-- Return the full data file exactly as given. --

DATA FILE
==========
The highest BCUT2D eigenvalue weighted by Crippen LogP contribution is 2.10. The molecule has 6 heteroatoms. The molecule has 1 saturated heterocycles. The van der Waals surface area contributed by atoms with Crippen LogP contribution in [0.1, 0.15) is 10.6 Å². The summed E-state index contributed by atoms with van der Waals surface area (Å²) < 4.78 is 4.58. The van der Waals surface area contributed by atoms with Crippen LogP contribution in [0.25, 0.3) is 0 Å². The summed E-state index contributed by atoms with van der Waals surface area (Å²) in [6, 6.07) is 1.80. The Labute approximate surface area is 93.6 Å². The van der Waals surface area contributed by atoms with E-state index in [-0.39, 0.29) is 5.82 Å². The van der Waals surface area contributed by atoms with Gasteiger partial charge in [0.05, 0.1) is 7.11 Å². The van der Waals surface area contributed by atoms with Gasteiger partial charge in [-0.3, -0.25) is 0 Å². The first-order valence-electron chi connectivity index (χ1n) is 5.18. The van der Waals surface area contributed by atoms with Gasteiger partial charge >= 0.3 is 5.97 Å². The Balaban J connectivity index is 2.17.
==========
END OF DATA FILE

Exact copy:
The highest BCUT2D eigenvalue weighted by Crippen LogP contribution is 2.10. The molecule has 6 heteroatoms. The molecule has 1 saturated heterocycles. The van der Waals surface area contributed by atoms with Crippen LogP contribution in [0.1, 0.15) is 10.6 Å². The summed E-state index contributed by atoms with van der Waals surface area (Å²) < 4.78 is 4.58. The van der Waals surface area contributed by atoms with Crippen LogP contribution in [0.25, 0.3) is 0 Å². The summed E-state index contributed by atoms with van der Waals surface area (Å²) in [6, 6.07) is 1.80. The Labute approximate surface area is 93.6 Å². The van der Waals surface area contributed by atoms with E-state index in [-0.39, 0.29) is 5.82 Å². The van der Waals surface area contributed by atoms with Gasteiger partial charge in [0.05, 0.1) is 7.11 Å². The van der Waals surface area contributed by atoms with Gasteiger partial charge in [-0.3, -0.25) is 0 Å². The first-order valence-electron chi connectivity index (χ1n) is 5.18. The van der Waals surface area contributed by atoms with Gasteiger partial charge >= 0.3 is 5.97 Å². The Balaban J connectivity index is 2.17.